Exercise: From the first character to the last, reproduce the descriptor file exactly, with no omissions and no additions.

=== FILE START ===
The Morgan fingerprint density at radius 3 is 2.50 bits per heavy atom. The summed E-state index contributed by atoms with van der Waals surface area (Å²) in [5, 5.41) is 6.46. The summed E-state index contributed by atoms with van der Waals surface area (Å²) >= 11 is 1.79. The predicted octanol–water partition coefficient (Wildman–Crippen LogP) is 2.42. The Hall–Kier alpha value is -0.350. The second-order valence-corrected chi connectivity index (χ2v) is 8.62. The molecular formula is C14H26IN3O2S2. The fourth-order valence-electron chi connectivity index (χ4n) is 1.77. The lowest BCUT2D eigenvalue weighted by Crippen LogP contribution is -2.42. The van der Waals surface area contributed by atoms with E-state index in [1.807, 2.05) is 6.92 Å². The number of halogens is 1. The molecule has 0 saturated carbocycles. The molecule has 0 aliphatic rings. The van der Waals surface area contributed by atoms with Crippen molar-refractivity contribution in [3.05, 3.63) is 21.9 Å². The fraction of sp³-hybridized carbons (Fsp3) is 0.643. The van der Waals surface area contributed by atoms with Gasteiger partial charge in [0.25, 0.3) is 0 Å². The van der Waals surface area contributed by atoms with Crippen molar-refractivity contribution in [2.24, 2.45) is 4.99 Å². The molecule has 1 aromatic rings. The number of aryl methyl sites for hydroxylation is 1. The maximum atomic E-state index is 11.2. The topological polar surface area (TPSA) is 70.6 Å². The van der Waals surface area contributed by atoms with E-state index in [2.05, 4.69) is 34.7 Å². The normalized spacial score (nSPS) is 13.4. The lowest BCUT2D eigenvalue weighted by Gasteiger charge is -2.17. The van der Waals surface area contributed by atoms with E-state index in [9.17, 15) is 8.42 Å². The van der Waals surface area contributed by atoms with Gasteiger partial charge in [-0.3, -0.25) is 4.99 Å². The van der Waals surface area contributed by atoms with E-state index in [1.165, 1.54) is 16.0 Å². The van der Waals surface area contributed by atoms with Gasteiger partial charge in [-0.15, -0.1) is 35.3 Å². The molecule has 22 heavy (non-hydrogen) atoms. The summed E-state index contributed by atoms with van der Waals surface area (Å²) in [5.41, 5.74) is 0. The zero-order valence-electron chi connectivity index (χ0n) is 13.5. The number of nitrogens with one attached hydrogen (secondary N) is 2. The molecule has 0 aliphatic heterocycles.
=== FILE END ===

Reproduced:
The Morgan fingerprint density at radius 3 is 2.50 bits per heavy atom. The summed E-state index contributed by atoms with van der Waals surface area (Å²) in [5, 5.41) is 6.46. The summed E-state index contributed by atoms with van der Waals surface area (Å²) >= 11 is 1.79. The predicted octanol–water partition coefficient (Wildman–Crippen LogP) is 2.42. The Hall–Kier alpha value is -0.350. The second-order valence-corrected chi connectivity index (χ2v) is 8.62. The molecular formula is C14H26IN3O2S2. The fourth-order valence-electron chi connectivity index (χ4n) is 1.77. The lowest BCUT2D eigenvalue weighted by Crippen LogP contribution is -2.42. The van der Waals surface area contributed by atoms with E-state index in [1.807, 2.05) is 6.92 Å². The number of halogens is 1. The molecule has 0 saturated carbocycles. The molecule has 0 aliphatic rings. The van der Waals surface area contributed by atoms with Crippen molar-refractivity contribution in [3.05, 3.63) is 21.9 Å². The fraction of sp³-hybridized carbons (Fsp3) is 0.643. The van der Waals surface area contributed by atoms with Gasteiger partial charge in [0.25, 0.3) is 0 Å². The van der Waals surface area contributed by atoms with Crippen molar-refractivity contribution in [2.24, 2.45) is 4.99 Å². The molecule has 1 aromatic rings. The number of aryl methyl sites for hydroxylation is 1. The maximum atomic E-state index is 11.2. The topological polar surface area (TPSA) is 70.6 Å². The van der Waals surface area contributed by atoms with E-state index in [2.05, 4.69) is 34.7 Å². The normalized spacial score (nSPS) is 13.4. The lowest BCUT2D eigenvalue weighted by Gasteiger charge is -2.17. The van der Waals surface area contributed by atoms with E-state index in [9.17, 15) is 8.42 Å². The van der Waals surface area contributed by atoms with Gasteiger partial charge in [-0.3, -0.25) is 4.99 Å². The van der Waals surface area contributed by atoms with E-state index in [1.165, 1.54) is 16.0 Å². The van der Waals surface area contributed by atoms with Gasteiger partial charge in [-0.15, -0.1) is 35.3 Å². The molecule has 22 heavy (non-hydrogen) atoms. The summed E-state index contributed by atoms with van der Waals surface area (Å²) in [5.41, 5.74) is 0. The zero-order valence-electron chi connectivity index (χ0n) is 13.5. The number of nitrogens with one attached hydrogen (secondary N) is 2. The molecule has 0 aliphatic heterocycles.